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AUT student filmmakers encouraged to enter new festival

By Justin Hu (he/him)

AUT student filmmakers are being offered an opportunity to enter a first-of-its-kind nationwide film festival - and it’s not just about the prize money.

Organisers of the New Zealand Youth Film Festival have announced that contestants have until November to submit their work.

Festival director, Ryan Chow told Debate that the film festival would be more than just an opportunity for students to win prize money.

“There'll be an Oscar-style red carpet award ceremony and screening on campus in December, as well as tours of industry facilities for nominees.”

When Debate spoke to the organiser in late June, there had already been dozens of submissions. Hundreds more are expected by the time entries close in November.

It’s free to enter and open to anyone aged 15-24. A judging panel of media industry professionals is currently being organised, and shortlisted films will be screened to the public in December.

Chow, who is also an AUT student, said commercial sponsors had provided resources to make the festival happen.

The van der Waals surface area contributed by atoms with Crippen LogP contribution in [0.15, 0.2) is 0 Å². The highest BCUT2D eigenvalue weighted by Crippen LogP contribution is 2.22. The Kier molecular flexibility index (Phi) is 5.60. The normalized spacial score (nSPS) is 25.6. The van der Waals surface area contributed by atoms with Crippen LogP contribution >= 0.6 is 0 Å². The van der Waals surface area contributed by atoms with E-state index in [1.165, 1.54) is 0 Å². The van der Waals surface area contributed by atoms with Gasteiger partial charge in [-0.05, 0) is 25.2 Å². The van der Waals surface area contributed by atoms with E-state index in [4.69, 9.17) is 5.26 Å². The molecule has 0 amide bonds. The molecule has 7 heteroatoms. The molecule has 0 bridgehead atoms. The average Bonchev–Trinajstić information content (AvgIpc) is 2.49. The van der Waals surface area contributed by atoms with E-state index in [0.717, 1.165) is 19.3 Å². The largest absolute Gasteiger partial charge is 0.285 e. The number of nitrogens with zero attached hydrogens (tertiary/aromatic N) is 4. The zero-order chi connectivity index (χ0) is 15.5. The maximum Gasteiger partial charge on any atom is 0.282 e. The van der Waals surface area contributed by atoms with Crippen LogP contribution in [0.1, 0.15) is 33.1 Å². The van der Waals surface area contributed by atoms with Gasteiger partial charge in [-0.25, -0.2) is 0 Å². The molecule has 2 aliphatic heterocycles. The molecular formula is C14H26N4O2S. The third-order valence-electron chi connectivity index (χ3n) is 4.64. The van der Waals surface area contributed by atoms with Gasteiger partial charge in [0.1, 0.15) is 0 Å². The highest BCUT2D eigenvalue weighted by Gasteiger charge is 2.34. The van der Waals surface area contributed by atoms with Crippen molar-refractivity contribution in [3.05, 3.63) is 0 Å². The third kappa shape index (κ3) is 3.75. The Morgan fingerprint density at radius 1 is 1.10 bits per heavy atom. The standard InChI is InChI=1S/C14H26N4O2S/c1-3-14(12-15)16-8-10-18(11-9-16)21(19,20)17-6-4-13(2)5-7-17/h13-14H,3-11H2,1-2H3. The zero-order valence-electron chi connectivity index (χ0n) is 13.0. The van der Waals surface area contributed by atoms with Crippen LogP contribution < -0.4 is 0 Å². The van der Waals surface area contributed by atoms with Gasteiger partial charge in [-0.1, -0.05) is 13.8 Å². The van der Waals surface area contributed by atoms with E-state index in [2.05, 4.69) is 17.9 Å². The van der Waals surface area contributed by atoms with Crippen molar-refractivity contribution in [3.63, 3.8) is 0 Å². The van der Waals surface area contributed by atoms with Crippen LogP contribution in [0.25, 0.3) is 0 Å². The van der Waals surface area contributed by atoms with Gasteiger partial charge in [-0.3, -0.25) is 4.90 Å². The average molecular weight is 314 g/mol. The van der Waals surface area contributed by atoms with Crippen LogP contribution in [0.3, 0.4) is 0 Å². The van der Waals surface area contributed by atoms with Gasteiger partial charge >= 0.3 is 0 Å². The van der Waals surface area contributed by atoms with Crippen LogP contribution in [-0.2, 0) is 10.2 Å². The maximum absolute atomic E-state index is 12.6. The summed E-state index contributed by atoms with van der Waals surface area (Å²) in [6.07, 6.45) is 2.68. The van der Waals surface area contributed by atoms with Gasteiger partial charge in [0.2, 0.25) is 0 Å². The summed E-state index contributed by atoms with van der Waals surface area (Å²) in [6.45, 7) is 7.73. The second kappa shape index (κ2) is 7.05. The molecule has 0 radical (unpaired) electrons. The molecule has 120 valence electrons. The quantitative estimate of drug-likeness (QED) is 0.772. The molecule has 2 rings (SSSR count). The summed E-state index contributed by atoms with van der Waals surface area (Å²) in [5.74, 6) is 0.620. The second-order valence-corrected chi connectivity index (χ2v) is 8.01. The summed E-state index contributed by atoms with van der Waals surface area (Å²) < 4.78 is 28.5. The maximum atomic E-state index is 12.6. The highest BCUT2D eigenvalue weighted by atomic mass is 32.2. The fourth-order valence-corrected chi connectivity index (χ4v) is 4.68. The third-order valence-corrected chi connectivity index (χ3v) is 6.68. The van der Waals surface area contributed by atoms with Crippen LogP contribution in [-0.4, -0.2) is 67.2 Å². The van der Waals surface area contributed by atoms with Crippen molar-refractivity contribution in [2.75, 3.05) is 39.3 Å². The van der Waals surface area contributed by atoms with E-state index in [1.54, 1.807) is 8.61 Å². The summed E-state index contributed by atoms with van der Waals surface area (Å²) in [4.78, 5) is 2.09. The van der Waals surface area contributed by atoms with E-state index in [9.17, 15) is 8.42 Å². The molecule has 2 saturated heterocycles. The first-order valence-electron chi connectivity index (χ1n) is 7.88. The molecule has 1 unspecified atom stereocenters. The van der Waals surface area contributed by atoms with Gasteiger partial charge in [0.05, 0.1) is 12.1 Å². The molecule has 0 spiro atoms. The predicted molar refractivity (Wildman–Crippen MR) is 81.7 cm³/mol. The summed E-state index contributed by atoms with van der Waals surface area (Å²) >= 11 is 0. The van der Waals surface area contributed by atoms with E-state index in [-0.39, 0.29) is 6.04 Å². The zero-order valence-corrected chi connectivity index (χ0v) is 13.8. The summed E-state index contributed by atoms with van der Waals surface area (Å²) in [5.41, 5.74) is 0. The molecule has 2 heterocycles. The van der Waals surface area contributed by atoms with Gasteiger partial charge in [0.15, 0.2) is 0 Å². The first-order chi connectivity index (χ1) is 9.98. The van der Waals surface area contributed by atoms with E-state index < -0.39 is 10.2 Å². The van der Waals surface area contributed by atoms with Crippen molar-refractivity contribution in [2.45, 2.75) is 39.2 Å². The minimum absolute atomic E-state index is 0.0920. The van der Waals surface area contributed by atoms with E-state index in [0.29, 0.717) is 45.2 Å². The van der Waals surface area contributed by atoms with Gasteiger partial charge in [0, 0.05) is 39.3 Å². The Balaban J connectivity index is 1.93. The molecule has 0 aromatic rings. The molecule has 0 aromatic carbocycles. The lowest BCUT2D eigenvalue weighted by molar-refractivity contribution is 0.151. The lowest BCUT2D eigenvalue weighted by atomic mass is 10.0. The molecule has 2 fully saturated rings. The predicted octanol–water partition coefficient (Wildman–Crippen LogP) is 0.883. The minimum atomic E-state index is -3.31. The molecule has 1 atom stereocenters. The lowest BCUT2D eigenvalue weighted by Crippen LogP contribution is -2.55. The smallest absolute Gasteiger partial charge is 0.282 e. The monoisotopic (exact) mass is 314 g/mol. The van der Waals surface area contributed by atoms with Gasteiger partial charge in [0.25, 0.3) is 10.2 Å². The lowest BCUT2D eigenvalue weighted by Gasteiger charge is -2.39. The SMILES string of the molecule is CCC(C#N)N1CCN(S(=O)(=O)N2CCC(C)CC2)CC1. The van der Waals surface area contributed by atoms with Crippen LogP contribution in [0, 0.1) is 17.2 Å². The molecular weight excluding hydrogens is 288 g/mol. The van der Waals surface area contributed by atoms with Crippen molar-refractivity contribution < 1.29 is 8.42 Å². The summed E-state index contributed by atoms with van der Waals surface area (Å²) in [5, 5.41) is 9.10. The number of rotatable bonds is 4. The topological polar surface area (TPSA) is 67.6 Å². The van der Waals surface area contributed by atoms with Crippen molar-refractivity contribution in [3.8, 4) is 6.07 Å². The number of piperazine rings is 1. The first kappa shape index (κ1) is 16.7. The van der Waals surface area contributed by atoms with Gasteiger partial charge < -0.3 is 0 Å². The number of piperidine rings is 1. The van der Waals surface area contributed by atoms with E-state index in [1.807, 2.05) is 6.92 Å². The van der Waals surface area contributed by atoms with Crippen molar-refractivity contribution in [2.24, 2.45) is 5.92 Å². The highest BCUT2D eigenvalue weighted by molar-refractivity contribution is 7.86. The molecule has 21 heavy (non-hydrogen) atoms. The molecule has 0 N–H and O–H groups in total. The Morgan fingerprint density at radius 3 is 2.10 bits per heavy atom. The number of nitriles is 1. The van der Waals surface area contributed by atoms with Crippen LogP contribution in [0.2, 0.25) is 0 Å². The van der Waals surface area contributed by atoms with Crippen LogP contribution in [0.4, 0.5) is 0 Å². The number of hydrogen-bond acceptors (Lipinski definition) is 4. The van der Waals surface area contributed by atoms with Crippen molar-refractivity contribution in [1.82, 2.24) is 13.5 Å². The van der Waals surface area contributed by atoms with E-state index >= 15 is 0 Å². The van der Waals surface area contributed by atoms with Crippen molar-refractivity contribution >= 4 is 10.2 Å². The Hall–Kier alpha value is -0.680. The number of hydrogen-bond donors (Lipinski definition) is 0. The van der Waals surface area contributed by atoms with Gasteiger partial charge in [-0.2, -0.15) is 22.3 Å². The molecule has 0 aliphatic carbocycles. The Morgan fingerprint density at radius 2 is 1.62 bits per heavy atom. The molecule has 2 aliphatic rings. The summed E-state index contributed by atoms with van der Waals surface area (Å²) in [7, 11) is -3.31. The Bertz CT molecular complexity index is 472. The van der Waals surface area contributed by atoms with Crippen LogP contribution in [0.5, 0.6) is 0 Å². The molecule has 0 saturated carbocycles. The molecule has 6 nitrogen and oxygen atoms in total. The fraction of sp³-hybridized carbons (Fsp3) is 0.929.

“We estimate our total awards, that includes cash prizes, our festival trophies, as well as our additional rewards, including with our sponsors, to be valued around about $17,000.”

The festival has received sponsorship from Adobe, Canon, Wētā FX and Auckland Unlimited, among others.

“Tickets are going to be available for members of the public as well as the filmmakers' families” he said.

“Our plan is to also invite members of the industry to be there, so that on top of our judging panel - we also will hopefully have some VIPs here to celebrate student work.”

The organiser also explained the festival’s submission requirements: the runtime will be different for each age group.

“We have different limits for different age groups because we believe that there's going to be different levels of experience. We built three age groups to help maintain fairness.”

Chow said he hopes the festival will become an annual event that’s hosted at a different university every year. He said this year’s festival was thus far being run by part timers and volunteers.

“It's quite an intensive project for our team, but we're all very excited,” Chow said. “If it is successful this year, we hope that it will develop into a name that students recognise.

“We're trying to design it so that it's something that students would look forward to [if held annually], as well as be a real route for them to build their careers. That's our mission and that's what we aspire to create.”

Find out more about the festival and how to enter at:


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